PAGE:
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Eric Clapton

Journeyman (Limited Edition Hybrid SACD version)

Review by Gary Hill

This is a new audiophile release of a classic Eric Clapton solo album. Like the rest of the discs in this series, this will play on a regular CD player or an SACD player. Also like the rest, it’s a limited edition numbered release with incredible sound. So, what about the album itself? It’s actually one of my favorite Clapton albums, but then again, I’m not a huge Clapton fan. It does suffer a bit from a 1980s sound, but that’s only really annoying on a song or two. A lot of this is pretty timeless really.

Clapton assembled some amazing musicians to play at various points along this ride. The list of musical luminaries includes: Jim Keltner, Phil Collins, David Sanborn, Robert Cray, George Harrison, Gary Burton, Daryl Hall, Chaka Khan and many more.

This review is available in book format (hardcover and paperback) in Music Street Journal: 2014  Volume 4 at


Track by Track Review

After a bit of honky-tonk piano Clapton and company move out into this rather bluesy number. It’s a great tune that has some tasty guitar fills. There is a bit of reggae in the mix, too.   

Anything for Your Love
A slow moving cut, this is more of an adult contemporary number. It’s a little over-produced for my tastes, but it’s not bad. It’s definitely not one of the standouts here.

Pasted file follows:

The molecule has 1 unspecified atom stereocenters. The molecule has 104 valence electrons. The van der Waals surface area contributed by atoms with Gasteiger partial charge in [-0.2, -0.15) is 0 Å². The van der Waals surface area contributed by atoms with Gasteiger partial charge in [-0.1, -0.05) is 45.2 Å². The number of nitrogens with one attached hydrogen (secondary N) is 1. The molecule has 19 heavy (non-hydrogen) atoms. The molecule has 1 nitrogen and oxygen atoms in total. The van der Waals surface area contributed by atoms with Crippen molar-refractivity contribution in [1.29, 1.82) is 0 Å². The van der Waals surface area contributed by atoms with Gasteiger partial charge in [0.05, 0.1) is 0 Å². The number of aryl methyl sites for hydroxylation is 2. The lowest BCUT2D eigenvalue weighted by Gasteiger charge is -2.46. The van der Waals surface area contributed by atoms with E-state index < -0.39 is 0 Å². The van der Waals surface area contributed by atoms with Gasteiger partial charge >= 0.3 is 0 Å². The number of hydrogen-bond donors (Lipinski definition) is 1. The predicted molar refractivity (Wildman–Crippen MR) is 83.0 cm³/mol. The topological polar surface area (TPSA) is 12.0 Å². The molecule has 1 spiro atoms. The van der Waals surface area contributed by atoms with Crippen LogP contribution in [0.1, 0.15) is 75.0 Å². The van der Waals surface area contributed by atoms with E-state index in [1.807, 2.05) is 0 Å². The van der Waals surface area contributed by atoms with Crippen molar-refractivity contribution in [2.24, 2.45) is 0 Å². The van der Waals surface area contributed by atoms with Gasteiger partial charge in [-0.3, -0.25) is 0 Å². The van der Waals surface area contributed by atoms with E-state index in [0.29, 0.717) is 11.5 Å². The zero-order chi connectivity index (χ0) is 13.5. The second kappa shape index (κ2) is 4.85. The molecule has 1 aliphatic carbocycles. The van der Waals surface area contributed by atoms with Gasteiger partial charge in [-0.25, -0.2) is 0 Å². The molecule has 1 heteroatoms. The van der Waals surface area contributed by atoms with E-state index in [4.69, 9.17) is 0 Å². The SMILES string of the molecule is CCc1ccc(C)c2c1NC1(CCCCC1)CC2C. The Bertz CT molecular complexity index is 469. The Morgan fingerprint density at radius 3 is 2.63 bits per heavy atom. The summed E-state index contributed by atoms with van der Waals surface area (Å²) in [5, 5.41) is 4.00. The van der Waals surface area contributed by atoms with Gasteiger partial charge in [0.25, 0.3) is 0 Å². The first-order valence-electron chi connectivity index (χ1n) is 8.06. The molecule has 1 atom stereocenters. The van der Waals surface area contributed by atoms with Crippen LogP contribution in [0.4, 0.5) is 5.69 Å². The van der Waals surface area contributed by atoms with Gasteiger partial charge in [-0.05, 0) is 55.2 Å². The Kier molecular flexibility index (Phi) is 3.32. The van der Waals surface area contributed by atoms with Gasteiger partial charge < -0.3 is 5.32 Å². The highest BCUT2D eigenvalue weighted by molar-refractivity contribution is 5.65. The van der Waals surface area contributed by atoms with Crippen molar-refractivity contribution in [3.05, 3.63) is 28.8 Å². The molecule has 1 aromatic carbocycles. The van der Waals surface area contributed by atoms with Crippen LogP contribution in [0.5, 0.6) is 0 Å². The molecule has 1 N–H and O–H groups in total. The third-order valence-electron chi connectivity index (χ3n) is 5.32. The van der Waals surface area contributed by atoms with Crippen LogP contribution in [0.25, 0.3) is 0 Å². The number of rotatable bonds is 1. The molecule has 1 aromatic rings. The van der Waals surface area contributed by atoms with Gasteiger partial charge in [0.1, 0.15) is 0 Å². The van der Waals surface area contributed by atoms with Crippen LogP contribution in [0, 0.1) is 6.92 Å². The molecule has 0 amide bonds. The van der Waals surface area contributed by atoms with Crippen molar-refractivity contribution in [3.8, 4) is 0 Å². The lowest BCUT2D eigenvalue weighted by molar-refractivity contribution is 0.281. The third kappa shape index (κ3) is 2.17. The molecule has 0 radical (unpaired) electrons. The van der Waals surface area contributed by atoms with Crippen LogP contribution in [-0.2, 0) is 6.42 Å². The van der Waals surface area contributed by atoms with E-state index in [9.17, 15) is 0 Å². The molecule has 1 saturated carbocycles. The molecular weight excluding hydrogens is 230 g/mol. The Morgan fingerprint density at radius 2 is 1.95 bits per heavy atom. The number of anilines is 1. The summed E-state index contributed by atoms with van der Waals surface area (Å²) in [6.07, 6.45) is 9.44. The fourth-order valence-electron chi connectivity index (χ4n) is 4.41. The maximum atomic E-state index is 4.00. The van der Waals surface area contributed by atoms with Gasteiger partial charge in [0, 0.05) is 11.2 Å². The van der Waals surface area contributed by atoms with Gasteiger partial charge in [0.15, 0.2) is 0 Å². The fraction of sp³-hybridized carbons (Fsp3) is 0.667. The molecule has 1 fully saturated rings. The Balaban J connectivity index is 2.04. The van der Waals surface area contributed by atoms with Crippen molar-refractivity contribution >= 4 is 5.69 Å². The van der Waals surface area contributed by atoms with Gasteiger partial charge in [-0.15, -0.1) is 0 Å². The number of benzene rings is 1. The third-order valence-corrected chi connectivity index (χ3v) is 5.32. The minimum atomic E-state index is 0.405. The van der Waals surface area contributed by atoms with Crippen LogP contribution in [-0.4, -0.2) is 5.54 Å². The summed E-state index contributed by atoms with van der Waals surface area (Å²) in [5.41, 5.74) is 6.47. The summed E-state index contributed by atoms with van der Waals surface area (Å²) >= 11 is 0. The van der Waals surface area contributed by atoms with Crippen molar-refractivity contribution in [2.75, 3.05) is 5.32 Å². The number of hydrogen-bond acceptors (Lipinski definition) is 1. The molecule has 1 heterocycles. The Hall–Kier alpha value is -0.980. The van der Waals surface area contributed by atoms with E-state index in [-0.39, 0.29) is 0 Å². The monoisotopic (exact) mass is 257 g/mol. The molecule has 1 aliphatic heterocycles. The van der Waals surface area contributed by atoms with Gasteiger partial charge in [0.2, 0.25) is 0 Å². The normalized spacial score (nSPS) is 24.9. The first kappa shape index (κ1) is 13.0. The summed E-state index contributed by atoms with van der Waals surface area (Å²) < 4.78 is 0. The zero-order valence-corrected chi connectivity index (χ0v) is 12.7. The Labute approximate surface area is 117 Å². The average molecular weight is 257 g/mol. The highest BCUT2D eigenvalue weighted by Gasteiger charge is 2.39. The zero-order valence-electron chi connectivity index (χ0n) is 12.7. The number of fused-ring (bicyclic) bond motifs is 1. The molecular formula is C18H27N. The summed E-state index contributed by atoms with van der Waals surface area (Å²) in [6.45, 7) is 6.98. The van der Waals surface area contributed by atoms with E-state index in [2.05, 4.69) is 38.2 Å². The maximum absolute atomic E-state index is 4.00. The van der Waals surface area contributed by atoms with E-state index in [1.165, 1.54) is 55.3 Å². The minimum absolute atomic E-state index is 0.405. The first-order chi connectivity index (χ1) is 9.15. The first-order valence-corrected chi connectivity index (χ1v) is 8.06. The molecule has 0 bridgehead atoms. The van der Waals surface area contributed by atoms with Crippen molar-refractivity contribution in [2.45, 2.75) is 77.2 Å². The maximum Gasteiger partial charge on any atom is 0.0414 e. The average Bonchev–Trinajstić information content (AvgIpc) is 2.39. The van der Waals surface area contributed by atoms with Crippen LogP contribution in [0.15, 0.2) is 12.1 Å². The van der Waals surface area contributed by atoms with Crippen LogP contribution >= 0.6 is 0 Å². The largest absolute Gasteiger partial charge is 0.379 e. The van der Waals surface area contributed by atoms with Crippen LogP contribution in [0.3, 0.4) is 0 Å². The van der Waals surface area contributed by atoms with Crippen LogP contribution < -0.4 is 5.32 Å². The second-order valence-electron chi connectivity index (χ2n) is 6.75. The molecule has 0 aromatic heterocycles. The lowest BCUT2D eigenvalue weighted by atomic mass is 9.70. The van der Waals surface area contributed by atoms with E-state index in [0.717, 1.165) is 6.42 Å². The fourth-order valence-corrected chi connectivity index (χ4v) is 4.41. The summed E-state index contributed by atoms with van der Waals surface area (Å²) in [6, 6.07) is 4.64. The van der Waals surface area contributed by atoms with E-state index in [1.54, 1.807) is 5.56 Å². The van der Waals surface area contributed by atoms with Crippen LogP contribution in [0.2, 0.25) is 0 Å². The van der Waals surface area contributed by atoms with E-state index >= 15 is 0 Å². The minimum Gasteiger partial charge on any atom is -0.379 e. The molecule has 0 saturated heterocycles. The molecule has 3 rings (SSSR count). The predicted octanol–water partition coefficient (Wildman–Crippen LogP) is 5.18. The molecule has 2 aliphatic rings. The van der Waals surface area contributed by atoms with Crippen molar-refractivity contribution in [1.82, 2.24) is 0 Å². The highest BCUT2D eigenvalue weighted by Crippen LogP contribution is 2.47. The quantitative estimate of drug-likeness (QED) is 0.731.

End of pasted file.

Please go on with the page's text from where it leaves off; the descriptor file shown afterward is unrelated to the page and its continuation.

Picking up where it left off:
Bad Love
This is really Clapton at his best. It calls to mind the Derek and the Dominoes era in a lot of ways. It’s got a great classic rock vibe with plenty of blues in the mix. The female vocals and all the rest lend a lot to the arrangement.
Running on Faith
With blues, gospel, country and folk all built into this number, this is a great tune. It’s got a classic arrangement and some great hooks.
Hard Times
Blues and old school jazz collide on this tasty number. It’s slow and understated. It’s also one of the sheer winners here. I love everything about this song. In fact, it might be my favorite of the disc.   
Hound Dog
Clapton tackles this old rock and roll classic. I like his version, but it’s not one of the best things here. I’d say, though, with the killer slide guitar and more, this might be the beset version of this piece I’ve ever heard. It’s just not as good as a lot of the other stuff on this set.           
No Alibis
More energized and modern in texture, this is not bad. It’s just not something that really stands out. The vocal arrangement does shine, though and like some of the soulful elements here.
Run So Far
Although this is polished and has some things like Island music in it, it’s got a lot of roots sounds. I’m not extremely crazy about this one, but it does have its charms. There is a lot of country music and folk in this mellower piece.
Old Love
A slower blues rocker, this is classy. Clapton’s vocal delivery seems just packed with emotion and the whole thing oozes cool.
Breaking Point
There is a cool groove to this. The female backing vocals and saxophone add a lot. In some ways, though, this is really haunted by an overtly 1980s oriented sound. It’s a cool tune, though and I love the funk bass line.
Lead Me On
Featuring a prominent female vocal (Linda Womack) and some nice acoustic guitar work, this ballad is a classy one. It’s also very effective. It is another favorite of mine. It has a rather jazzy arrangement in a lot of ways.
Before You Accuse Me
This bluesy number is one of the real highlights. It’s another contender for my favorite. I think it probably lands in the top three, but not the first spot. That said, it’s a great choice to close the set in style.
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